HP CHEMISTS HUNT VIOLATORS OF INK …..

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HP CHEMISTS HUNT VIOLATORS OF INK …..

 user 2006-08-30 at 12:11:00 pm Views: 65
  • #16355

    HP chemists hunt violators of ink patents
    CORVALLIS,
    Ore., A team of scientists and a phalanx of lawyers working on behalf
    of Hewlett-Packard Co. have one thing on their mind: ink, specifically,
    competitors’ ink.H-P’s ink-cartridge business acts as a powerful
    annuity for the company. The technology titan, which has a market share
    of 50 percent in the U.S. and more than 4,000 patents on its ink
    formulations and cartridge design, often sells its printers at a loss,
    then essentially locks customers in when they have to repeatedly come
    back to buy replacement ink cartridges. In fiscal 2005, H-P made more
    than 80 percent of its $5.6 billion in operating profit from ink and
    toner supplies, according to Sanford C. Bernstein & Co.To protect
    this franchise, increasingly under attack from rivals, H-P could sue
    any ink makers it suspects are infringing on its patents. This month,
    it sued China’s G&G Ninestar Image Co., a cartridge manufacturer,
    alleging G&G had violated seven H-P patents in cartridge design.
    The complaint also targets four online retailers. H-P also asked the
    International Trade Commission to open an investigation against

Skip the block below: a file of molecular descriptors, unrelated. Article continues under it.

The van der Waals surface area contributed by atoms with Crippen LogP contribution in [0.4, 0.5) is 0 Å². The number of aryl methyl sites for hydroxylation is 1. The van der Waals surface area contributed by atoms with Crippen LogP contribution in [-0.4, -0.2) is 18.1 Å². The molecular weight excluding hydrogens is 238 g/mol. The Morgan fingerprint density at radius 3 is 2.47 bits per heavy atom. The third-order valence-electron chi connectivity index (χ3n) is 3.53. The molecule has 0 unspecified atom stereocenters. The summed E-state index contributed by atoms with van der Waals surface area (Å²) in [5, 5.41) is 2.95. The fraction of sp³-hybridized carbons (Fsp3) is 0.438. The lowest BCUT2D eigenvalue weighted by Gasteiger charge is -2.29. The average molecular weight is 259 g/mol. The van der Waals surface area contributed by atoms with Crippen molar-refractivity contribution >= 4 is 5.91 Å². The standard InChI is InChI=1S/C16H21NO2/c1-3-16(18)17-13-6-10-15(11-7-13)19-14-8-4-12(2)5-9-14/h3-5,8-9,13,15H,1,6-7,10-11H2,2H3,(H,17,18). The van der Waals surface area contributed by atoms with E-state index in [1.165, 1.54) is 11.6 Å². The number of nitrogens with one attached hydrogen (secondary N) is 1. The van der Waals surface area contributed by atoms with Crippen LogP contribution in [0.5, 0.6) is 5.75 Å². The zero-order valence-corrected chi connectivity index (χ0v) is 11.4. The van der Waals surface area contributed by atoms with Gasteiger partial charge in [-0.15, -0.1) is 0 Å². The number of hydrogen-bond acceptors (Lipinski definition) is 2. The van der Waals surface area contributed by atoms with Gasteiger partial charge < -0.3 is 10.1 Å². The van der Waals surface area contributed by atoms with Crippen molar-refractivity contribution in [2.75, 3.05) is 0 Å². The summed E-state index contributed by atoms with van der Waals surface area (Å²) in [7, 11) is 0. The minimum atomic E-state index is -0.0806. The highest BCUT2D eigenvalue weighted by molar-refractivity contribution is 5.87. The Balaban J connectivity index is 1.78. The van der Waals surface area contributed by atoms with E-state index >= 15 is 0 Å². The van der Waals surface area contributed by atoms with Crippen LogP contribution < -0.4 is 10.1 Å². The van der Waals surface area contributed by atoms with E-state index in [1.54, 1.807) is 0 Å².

Ninestar. A Ninestar spokeswoman said the company had no comment.This
    latest suit follows other actions over the past year. In June, H-P said
    retailers Walgreen Co. and OfficeMax Inc. had infringed on H-P ink
    patents with ink used at in-store ink-cartridge-refilling stations;
    Walgreen and OfficeMax both deny the claims. Last year, H-P similarly
    warned the U.S. arm of Cartridge World Inc., a domestic retail
    ink-cartridge refiller; Cartridge World says it is working to resolve
    the issue.New competitors such as Cartridge World, Caboodle Cartridge
    Inc. and Rapid Refill Ink International Corp. refill empty ink
    cartridges made by H-P and others, and sell them at discounted prices
    of as much as 50 percent off a new cartridge in locations such as malls
    or downtown stores.”A lot of people come into the ink marketplace with
    some assumptions that there really isn’t a lot of technology” in ink,
    says Tuan Tran, a vice president of marketing in H-P’s printing
    business. “We want to remind them that there is a lot of technology
    that goes into formulations.”Such a reminder often comes in court,
    where H-P is used to defending its patents on various products. In
    2003, it launched a wide effort to protect its intellectual property
    and profit from its 33,000 patents through technology-licensing deals.
    Its litigation strategy has been on the increase under Mark Hurd, H-P’s
    chief executive since March 2005, who wants to improve the company’s
    profitability. In fiscal 2004, H-P’s patent efforts brought in around
    $200 million in cash and product discounts.H-P’s ink studies often